SiSU Health Challenge Nutrition
SiSU Health Challenge

 

Week 1: Your guide to nutrition.

 

 

Welcome to week one of the SiSU Health Challenge. Over the next 4 weeks, we will share tailored content and resources to support you in achieving your health goals. Today we start the challenge by exploring nutrition and discussing ways you can nourish yourself to support your health goals and to assist you in seeing the results you would like to see at the end of the month.

 

Your guide to nutrition, starting with macronutrients.

A crucial component to staying healthy is the food that you consume, and macronutrients are the nutrients that provide energy in our diets. These are protein, fats or carbohydrates. All food that we consume fall into these categories, some foods are higher in fats, protein or carbohydrates. At the end of the day, we look at the different ‘macro’ ratios to determine the kind of fuel your body is running on. For example, diets such as Ketogenic Diets have a higher percentage of fats and are low in carbohydrates, and others focus on having a somewhat balances approach to these three macronutrients.

There is a myriad of information suggesting different diets that meet certain requirements based on Macronutrients. An important consideration when thinking about these is that every person metabolises carbohydrates, protein or fats differently.

 

Improving hormone balance with healthy fats.

Fats can help maintain balanced hormone levels that are involved in supporting a healthy appetite, metabolism and concentration levels. Although fats are often seen to be unhealthy, there are actually different kinds of fats that can either positively or negatively affect your health. Fats are incredibly high in energy, helping us to feel vitalised and alert.

According to Rathod, Kale and Joshi (2016), 60% of the human brain is made of fat, with approximately 30% of this being omega-3. Omega-3 fats are the building blocks for trillion of cells that make up our bodies, including all major organs such as the heart, skin, eyes, lungs and kidneys. In addition to supporting mental clarity and healthy brain function, having healthy fats such as omega-3, commonly found in fatty fish such as wild salmon, helps to support a healthy immune and central nervous system (Wysoczanski et al., 2016).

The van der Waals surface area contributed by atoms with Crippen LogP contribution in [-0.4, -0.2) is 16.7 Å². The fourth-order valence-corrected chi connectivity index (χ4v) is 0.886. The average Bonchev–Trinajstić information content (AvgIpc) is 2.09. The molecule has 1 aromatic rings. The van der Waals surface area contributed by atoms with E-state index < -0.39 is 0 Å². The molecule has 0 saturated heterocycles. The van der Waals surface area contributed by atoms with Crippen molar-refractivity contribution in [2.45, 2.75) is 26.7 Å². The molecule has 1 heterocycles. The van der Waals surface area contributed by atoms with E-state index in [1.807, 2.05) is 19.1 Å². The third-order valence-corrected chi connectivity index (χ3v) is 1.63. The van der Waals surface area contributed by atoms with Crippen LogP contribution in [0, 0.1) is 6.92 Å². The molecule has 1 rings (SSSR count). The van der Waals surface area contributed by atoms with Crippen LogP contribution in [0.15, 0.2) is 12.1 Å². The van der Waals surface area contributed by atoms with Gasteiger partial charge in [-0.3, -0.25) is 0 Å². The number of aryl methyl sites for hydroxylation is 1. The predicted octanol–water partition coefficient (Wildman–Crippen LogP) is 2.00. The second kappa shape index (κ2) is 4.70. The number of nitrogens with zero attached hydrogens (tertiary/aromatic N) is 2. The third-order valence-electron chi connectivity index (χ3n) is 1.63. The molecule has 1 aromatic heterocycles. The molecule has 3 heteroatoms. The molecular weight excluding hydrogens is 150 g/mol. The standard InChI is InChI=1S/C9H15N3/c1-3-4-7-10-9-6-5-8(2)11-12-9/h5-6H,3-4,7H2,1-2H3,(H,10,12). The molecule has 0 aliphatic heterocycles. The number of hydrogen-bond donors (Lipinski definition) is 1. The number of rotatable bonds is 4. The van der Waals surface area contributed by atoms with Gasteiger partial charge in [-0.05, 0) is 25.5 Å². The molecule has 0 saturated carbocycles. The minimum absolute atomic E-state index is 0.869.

By consuming healthy fats, you will also feel satiated for longer, helping to prevent over-eating and cravings. However, how do you know you are consuming the right kind of fat? Healthy fats are found naturally in fatty fish and plant-based products and are referred to as unsaturated fats. Studies suggest that replacing other forms of fats with natural fats such as those found in avocados, the body is able to better regulate the cells responsible for the body’s response to insulin, helping to prevent chronic diseases such as diabetes or insulin resistance (Imamura, et al. 2016). There are two kinds of unsaturated fat; Monounsaturated fats found in foods such as avocados, nuts and vegetable oils (eg olive oil) and Polyunsaturated fats found in foods such as seafood (salmon).
Healthy fats help to fuel your body with a nourishing energy source. Remember to be mindful of substituting unhealthy fats with healthy fats and your body will thank you for it later.

 

Foods high in healthy fats:

    • Avocado
    • Wild salmon
    • Nuts
    • Extra Virgin Olive Oil
    • Whole Eggs
    • Chia Seeds

 

 

Get your SiSU Nourish E-Book – Your guide to nourishing your body and mind.

Check out our Nourish E-Book to make the adjustment to conscious eating easier. Plan your weekly meals by selecting healthy recipes and planning ahead. Track your water intake and ensure you’re providing your body with the correct nutrition and hydration to perform your best.

SiSU Health Challenge Nutrition

 

 

References:

Imamura F, et al., 2016, Effects of saturated fat, polyunsaturated fat, monounsaturated fat, and carbohydrate on glucose-insulin homeostasis: a systematic review and meta-analysis of randomised controlled feeding trials. PLoS Medicine.

Wysoczański T, et al, 2016, Omega-3 Fatty Acids and their Role in Central Nervous System – A Review. Current Medicinal Chemistry, 23(8):816-31.

Rathod, R., Kale, A., and Sadhana J., 2016, Novel insights into the effect of vitamin B12 and omega-3 fatty acids on brain function, Journal of Biomedical Sciences, 23:17.